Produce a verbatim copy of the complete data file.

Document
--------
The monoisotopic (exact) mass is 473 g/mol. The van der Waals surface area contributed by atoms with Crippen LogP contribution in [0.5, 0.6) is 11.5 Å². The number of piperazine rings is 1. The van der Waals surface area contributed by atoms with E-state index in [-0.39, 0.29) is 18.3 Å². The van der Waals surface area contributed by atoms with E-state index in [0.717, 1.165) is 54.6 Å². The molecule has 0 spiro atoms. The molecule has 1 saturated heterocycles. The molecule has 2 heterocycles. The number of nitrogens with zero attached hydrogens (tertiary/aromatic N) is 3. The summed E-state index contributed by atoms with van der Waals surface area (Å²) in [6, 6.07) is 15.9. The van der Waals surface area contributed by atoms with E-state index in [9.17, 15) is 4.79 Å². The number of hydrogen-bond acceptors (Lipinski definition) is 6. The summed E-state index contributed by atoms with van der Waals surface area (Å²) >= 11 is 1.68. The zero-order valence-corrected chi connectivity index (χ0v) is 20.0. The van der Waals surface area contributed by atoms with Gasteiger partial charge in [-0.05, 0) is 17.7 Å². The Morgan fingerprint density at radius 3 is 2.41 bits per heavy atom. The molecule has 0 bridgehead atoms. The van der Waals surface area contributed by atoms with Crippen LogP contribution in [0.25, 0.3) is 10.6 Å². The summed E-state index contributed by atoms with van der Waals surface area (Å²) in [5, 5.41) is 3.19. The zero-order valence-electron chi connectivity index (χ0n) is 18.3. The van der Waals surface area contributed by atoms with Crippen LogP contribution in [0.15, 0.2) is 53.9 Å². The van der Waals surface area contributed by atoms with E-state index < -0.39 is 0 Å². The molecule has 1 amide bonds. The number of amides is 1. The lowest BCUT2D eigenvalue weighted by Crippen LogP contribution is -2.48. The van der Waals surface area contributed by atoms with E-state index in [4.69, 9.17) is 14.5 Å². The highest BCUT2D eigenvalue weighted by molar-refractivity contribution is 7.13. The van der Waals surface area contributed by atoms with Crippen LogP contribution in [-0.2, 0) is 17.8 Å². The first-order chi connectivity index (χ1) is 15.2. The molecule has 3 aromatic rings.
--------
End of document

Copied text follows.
The monoisotopic (exact) mass is 473 g/mol. The van der Waals surface area contributed by atoms with Crippen LogP contribution in [0.5, 0.6) is 11.5 Å². The number of piperazine rings is 1. The van der Waals surface area contributed by atoms with E-state index in [-0.39, 0.29) is 18.3 Å². The van der Waals surface area contributed by atoms with E-state index in [0.717, 1.165) is 54.6 Å². The molecule has 0 spiro atoms. The molecule has 1 saturated heterocycles. The molecule has 2 heterocycles. The number of nitrogens with zero attached hydrogens (tertiary/aromatic N) is 3. The summed E-state index contributed by atoms with van der Waals surface area (Å²) in [6, 6.07) is 15.9. The van der Waals surface area contributed by atoms with E-state index in [9.17, 15) is 4.79 Å². The number of hydrogen-bond acceptors (Lipinski definition) is 6. The summed E-state index contributed by atoms with van der Waals surface area (Å²) >= 11 is 1.68. The zero-order valence-corrected chi connectivity index (χ0v) is 20.0. The van der Waals surface area contributed by atoms with Gasteiger partial charge in [-0.05, 0) is 17.7 Å². The Morgan fingerprint density at radius 3 is 2.41 bits per heavy atom. The molecule has 0 bridgehead atoms. The van der Waals surface area contributed by atoms with Crippen LogP contribution in [0.25, 0.3) is 10.6 Å². The summed E-state index contributed by atoms with van der Waals surface area (Å²) in [5, 5.41) is 3.19. The zero-order valence-electron chi connectivity index (χ0n) is 18.3. The van der Waals surface area contributed by atoms with Crippen LogP contribution in [0.15, 0.2) is 53.9 Å². The van der Waals surface area contributed by atoms with E-state index < -0.39 is 0 Å². The molecule has 1 amide bonds. The number of amides is 1. The lowest BCUT2D eigenvalue weighted by Crippen LogP contribution is -2.48. The van der Waals surface area contributed by atoms with E-state index in [4.69, 9.17) is 14.5 Å². The highest BCUT2D eigenvalue weighted by molar-refractivity contribution is 7.13. The van der Waals surface area contributed by atoms with Crippen LogP contribution in [-0.2, 0) is 17.8 Å². The first-order chi connectivity index (χ1) is 15.2. The molecule has 3 aromatic rings.